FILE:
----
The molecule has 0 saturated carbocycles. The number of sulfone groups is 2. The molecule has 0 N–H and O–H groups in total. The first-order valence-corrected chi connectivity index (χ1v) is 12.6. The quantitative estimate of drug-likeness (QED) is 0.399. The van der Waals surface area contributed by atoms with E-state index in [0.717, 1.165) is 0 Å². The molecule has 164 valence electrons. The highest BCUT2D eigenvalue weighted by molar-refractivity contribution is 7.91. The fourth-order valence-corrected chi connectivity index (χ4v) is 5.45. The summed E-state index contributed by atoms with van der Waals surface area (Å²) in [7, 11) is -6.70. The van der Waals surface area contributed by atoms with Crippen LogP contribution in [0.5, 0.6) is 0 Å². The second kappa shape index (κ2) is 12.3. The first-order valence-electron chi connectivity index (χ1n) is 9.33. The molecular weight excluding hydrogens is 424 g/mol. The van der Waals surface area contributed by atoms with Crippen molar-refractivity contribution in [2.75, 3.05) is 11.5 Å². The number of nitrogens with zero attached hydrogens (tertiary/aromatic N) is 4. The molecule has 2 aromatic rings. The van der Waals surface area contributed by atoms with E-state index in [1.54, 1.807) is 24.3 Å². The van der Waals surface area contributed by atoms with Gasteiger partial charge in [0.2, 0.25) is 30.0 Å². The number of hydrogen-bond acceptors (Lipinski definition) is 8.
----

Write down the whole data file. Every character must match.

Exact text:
The molecule has 0 saturated carbocycles. The number of sulfone groups is 2. The molecule has 0 N–H and O–H groups in total. The first-order valence-corrected chi connectivity index (χ1v) is 12.6. The quantitative estimate of drug-likeness (QED) is 0.399. The van der Waals surface area contributed by atoms with E-state index in [0.717, 1.165) is 0 Å². The molecule has 164 valence electrons. The highest BCUT2D eigenvalue weighted by molar-refractivity contribution is 7.91. The fourth-order valence-corrected chi connectivity index (χ4v) is 5.45. The summed E-state index contributed by atoms with van der Waals surface area (Å²) in [7, 11) is -6.70. The van der Waals surface area contributed by atoms with Crippen LogP contribution in [0.5, 0.6) is 0 Å². The second kappa shape index (κ2) is 12.3. The first-order valence-electron chi connectivity index (χ1n) is 9.33. The molecular weight excluding hydrogens is 424 g/mol. The van der Waals surface area contributed by atoms with Crippen molar-refractivity contribution in [2.75, 3.05) is 11.5 Å². The number of nitrogens with zero attached hydrogens (tertiary/aromatic N) is 4. The molecule has 2 aromatic rings. The van der Waals surface area contributed by atoms with E-state index in [1.54, 1.807) is 24.3 Å². The van der Waals surface area contributed by atoms with Gasteiger partial charge in [0.2, 0.25) is 30.0 Å². The number of hydrogen-bond acceptors (Lipinski definition) is 8.